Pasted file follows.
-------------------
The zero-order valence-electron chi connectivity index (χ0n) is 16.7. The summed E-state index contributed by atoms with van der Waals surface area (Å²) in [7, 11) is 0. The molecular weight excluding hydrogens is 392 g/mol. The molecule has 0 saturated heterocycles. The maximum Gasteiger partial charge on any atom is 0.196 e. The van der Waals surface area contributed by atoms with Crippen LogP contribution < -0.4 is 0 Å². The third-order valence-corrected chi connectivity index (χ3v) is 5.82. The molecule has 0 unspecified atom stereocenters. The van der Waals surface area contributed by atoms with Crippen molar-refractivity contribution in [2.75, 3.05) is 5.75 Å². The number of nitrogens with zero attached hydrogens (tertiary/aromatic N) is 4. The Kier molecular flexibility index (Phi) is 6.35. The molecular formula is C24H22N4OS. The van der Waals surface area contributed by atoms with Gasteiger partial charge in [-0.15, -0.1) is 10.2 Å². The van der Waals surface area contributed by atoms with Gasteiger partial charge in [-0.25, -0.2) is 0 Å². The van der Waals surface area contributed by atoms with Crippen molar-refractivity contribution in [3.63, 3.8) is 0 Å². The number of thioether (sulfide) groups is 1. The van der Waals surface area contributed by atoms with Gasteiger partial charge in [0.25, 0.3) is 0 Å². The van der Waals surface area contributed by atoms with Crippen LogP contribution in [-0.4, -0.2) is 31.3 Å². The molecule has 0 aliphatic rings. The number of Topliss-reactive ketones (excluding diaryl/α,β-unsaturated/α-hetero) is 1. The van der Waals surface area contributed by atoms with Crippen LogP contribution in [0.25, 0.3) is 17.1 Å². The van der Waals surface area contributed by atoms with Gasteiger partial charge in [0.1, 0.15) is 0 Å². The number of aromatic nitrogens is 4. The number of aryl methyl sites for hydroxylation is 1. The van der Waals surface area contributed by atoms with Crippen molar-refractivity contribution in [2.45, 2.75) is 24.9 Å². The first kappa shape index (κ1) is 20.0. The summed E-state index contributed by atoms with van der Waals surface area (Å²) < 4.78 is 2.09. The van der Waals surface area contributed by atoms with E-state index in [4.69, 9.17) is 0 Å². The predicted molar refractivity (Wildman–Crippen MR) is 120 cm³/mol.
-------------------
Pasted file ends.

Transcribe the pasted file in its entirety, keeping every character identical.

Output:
The zero-order valence-electron chi connectivity index (χ0n) is 16.7. The summed E-state index contributed by atoms with van der Waals surface area (Å²) in [7, 11) is 0. The molecular weight excluding hydrogens is 392 g/mol. The molecule has 0 saturated heterocycles. The maximum Gasteiger partial charge on any atom is 0.196 e. The van der Waals surface area contributed by atoms with Crippen LogP contribution < -0.4 is 0 Å². The third-order valence-corrected chi connectivity index (χ3v) is 5.82. The molecule has 0 unspecified atom stereocenters. The van der Waals surface area contributed by atoms with Crippen molar-refractivity contribution in [2.75, 3.05) is 5.75 Å². The number of nitrogens with zero attached hydrogens (tertiary/aromatic N) is 4. The Kier molecular flexibility index (Phi) is 6.35. The molecular formula is C24H22N4OS. The van der Waals surface area contributed by atoms with Gasteiger partial charge in [-0.15, -0.1) is 10.2 Å². The van der Waals surface area contributed by atoms with Gasteiger partial charge in [-0.25, -0.2) is 0 Å². The van der Waals surface area contributed by atoms with Crippen molar-refractivity contribution in [3.63, 3.8) is 0 Å². The number of thioether (sulfide) groups is 1. The van der Waals surface area contributed by atoms with Gasteiger partial charge in [0.25, 0.3) is 0 Å². The van der Waals surface area contributed by atoms with Crippen LogP contribution in [-0.4, -0.2) is 31.3 Å². The molecule has 0 aliphatic rings. The number of Topliss-reactive ketones (excluding diaryl/α,β-unsaturated/α-hetero) is 1. The van der Waals surface area contributed by atoms with Crippen LogP contribution in [0.25, 0.3) is 17.1 Å². The van der Waals surface area contributed by atoms with Gasteiger partial charge in [0.1, 0.15) is 0 Å². The number of aromatic nitrogens is 4. The number of aryl methyl sites for hydroxylation is 1. The van der Waals surface area contributed by atoms with Crippen molar-refractivity contribution in [2.45, 2.75) is 24.9 Å². The first kappa shape index (κ1) is 20.0. The summed E-state index contributed by atoms with van der Waals surface area (Å²) < 4.78 is 2.09. The van der Waals surface area contributed by atoms with E-state index in [4.69, 9.17) is 0 Å². The predicted molar refractivity (Wildman–Crippen MR) is 120 cm³/mol.